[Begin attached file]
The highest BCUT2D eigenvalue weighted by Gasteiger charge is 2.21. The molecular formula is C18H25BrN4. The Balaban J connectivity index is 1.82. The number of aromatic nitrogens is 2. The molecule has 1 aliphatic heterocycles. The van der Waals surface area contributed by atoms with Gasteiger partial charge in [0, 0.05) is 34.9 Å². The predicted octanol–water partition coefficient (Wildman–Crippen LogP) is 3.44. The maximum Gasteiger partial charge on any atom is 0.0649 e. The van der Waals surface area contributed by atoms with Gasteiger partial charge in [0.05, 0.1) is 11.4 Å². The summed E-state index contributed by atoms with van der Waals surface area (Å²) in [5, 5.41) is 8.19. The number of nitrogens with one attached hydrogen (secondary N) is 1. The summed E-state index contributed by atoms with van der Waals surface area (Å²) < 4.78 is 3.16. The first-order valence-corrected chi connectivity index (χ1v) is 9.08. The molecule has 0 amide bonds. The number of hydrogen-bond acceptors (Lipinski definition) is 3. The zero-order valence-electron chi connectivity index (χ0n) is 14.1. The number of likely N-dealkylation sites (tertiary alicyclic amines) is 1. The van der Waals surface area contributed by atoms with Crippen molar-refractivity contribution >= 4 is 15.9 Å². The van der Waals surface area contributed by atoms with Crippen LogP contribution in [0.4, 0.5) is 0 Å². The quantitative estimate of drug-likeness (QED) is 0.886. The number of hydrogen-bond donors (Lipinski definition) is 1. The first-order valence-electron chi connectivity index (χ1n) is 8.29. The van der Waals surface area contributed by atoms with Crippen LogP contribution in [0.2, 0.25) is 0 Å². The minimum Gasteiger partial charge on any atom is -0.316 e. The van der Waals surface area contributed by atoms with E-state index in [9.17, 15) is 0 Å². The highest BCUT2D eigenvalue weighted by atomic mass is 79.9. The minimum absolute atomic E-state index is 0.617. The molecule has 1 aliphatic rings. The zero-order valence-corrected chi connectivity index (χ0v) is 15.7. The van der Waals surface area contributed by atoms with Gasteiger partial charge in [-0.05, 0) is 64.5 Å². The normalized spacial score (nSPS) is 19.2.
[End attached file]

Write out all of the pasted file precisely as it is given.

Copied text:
The highest BCUT2D eigenvalue weighted by Gasteiger charge is 2.21. The molecular formula is C18H25BrN4. The Balaban J connectivity index is 1.82. The number of aromatic nitrogens is 2. The molecule has 1 aliphatic heterocycles. The van der Waals surface area contributed by atoms with Gasteiger partial charge in [0, 0.05) is 34.9 Å². The predicted octanol–water partition coefficient (Wildman–Crippen LogP) is 3.44. The maximum Gasteiger partial charge on any atom is 0.0649 e. The van der Waals surface area contributed by atoms with Gasteiger partial charge in [0.05, 0.1) is 11.4 Å². The summed E-state index contributed by atoms with van der Waals surface area (Å²) in [5, 5.41) is 8.19. The number of nitrogens with one attached hydrogen (secondary N) is 1. The summed E-state index contributed by atoms with van der Waals surface area (Å²) < 4.78 is 3.16. The first-order valence-corrected chi connectivity index (χ1v) is 9.08. The molecule has 0 amide bonds. The number of hydrogen-bond acceptors (Lipinski definition) is 3. The zero-order valence-electron chi connectivity index (χ0n) is 14.1. The number of likely N-dealkylation sites (tertiary alicyclic amines) is 1. The van der Waals surface area contributed by atoms with Crippen molar-refractivity contribution >= 4 is 15.9 Å². The van der Waals surface area contributed by atoms with Crippen LogP contribution in [0.4, 0.5) is 0 Å². The quantitative estimate of drug-likeness (QED) is 0.886. The number of hydrogen-bond donors (Lipinski definition) is 1. The first-order valence-electron chi connectivity index (χ1n) is 8.29. The van der Waals surface area contributed by atoms with Crippen LogP contribution in [0.2, 0.25) is 0 Å². The minimum Gasteiger partial charge on any atom is -0.316 e. The van der Waals surface area contributed by atoms with E-state index in [9.17, 15) is 0 Å². The highest BCUT2D eigenvalue weighted by atomic mass is 79.9. The minimum absolute atomic E-state index is 0.617. The molecule has 1 aliphatic rings. The zero-order valence-corrected chi connectivity index (χ0v) is 15.7. The van der Waals surface area contributed by atoms with Gasteiger partial charge in [-0.05, 0) is 64.5 Å². The normalized spacial score (nSPS) is 19.2.